Windsor

Windsor parents, families protest changes to PC Autism Plan

A few dozen people spent their Valentine's Day chanting, marching and displaying signs, protesting changes to the PC Ontario Autism Plan.

'We're not going anywhere'

Protests have taken place across the province against the PC's plan for autism treatment, like this one in Windsor. On Friday, one will take place in Sudbury. (Mrinali Anchan/CBC)

A few dozen people spent their Valentine's Day chanting, marching and displaying signs, protesting changes to the PC Ontario Autism Plan. On Feb. 6, the Ford government announced major changes on how it would support children with autism.

Megan Ball Rigden manages the Facebook group called Autism Parents United, which organized the rally at Erie Street and McDougall Avenue.

"We're upset over what is now a plan of waste," said Ball Rigden. "What is currently happening is unacceptable."

Ball Rigden is a stay-at-home mother of two children under five. She wants her kids to be functional members of society.

"I don't know if that's going to happen for them," she said. Ball Rigden wants to negotiate — and would like to see government officials speak with parents of children with autism.

"Listen to the parents. Look at the studies. Do some reading," said Ball Rigden. "Do some homework."

Protesters rallied at Erie Street and McDougall Avenue against changes to the PC Ontario Autism Program. (Mrinali Anchan/CBC)

Heather Dresser has two kids on the autism spectrum. 

"The government doesn't take into consideration kids with multiple diagnoses," said Dresser. Her one child has a number of medical conditions, including needing to be fed through a tube. 

"Therapy isn't one-size fits all," said Dresser. "These are some of the most vulnerable children in society."

According to Dresser, changes to how Ontario provides funding for children with developmental delays means her kids won't get the treatments they need.

"Therapy needs to be funded under OHIP," said Dresser. She said her message to the PC government is "not my kids."

Protesters rallied at Erie Street and McDougall Avenue against changes to the PC Ontario Autism Plan. (Mrinali Anchan/CBC)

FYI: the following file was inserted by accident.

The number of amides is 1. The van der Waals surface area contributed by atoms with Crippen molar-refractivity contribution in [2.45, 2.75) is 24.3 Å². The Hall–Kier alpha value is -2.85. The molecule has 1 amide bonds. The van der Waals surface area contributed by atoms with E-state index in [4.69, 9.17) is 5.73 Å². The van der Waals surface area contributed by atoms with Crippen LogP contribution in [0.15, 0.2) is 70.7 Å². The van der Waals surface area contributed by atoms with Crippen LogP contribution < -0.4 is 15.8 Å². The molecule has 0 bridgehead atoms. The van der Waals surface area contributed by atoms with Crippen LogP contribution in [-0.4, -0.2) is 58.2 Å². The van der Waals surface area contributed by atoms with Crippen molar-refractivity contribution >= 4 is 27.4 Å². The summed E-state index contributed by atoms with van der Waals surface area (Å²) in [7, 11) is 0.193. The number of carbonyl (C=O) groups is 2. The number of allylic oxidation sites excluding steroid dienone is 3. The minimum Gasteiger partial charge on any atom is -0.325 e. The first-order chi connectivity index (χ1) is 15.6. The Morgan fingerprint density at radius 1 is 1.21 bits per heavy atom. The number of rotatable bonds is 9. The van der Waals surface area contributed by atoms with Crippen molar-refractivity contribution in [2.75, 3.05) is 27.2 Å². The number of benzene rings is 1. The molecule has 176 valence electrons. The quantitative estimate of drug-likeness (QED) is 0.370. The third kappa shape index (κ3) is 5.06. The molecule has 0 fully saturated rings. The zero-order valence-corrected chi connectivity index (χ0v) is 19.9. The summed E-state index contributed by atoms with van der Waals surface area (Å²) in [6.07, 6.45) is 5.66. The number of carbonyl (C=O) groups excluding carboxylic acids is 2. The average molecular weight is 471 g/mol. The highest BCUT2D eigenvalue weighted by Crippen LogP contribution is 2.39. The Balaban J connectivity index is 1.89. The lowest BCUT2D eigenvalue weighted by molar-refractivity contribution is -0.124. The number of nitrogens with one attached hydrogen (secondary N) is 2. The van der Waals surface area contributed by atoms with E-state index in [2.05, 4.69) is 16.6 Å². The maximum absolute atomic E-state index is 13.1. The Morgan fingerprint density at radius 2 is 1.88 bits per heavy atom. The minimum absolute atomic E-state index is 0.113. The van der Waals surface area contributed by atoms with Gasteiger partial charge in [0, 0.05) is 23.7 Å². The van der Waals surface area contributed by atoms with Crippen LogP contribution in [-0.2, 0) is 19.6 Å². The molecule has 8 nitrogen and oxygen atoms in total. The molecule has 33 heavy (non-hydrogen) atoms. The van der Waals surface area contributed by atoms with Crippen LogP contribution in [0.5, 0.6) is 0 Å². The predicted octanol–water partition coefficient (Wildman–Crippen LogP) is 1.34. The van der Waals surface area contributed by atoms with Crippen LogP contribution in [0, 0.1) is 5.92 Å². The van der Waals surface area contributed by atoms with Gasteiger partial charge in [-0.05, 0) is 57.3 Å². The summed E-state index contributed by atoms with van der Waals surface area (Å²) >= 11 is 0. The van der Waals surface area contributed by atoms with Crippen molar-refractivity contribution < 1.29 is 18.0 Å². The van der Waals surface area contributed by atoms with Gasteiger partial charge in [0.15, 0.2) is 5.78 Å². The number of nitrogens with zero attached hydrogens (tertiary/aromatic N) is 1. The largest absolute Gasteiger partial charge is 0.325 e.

Eliminating the wait list with the Noah and Gregory law

Lisa Gretzky, NDP critic for community and social services came to Windsor for the rally to support the families involved.

"Many of these kids are going to be excluded from receiving the supports that they need," said Gretzky.

Gretzky is tabling the Noah and Gregory law on Feb. 21 for debate. She said it addresses a flaw in how autism supports are funded for people after they turn 18. 

"Right now they have to re-apply for a program called Passport and they have to re-prove they still have a development disability," said Gretzky. "Then they have to go onto another wait list which can be four to five years long."

Protesters rallied at Erie Street and McDougall Avenue against changes to the PC Ontario Autism Plan. (Mrinali Anchan/CBC)

The Noah and Gregory law Gretzky will debate next week eliminates that wait list, so there is a continuous flow of funding. It would require the government to begin the transition process at least six months before the person turns 18, and would ensure services provided to the adult are equivalent to what was provided as a child.

Gretzky said Windsor families with autism have an excellent support system, including from community members who don't have family members with autism.

"There's many people here today who don't have children with autism, but they understand the struggles these families go through," said Gretzky.

Ball Rigden said she hoped the rally turnout would mean the group gets to spend more time with ministry officials.

"We're not going anywhere."

With files from Mrinali Anchan

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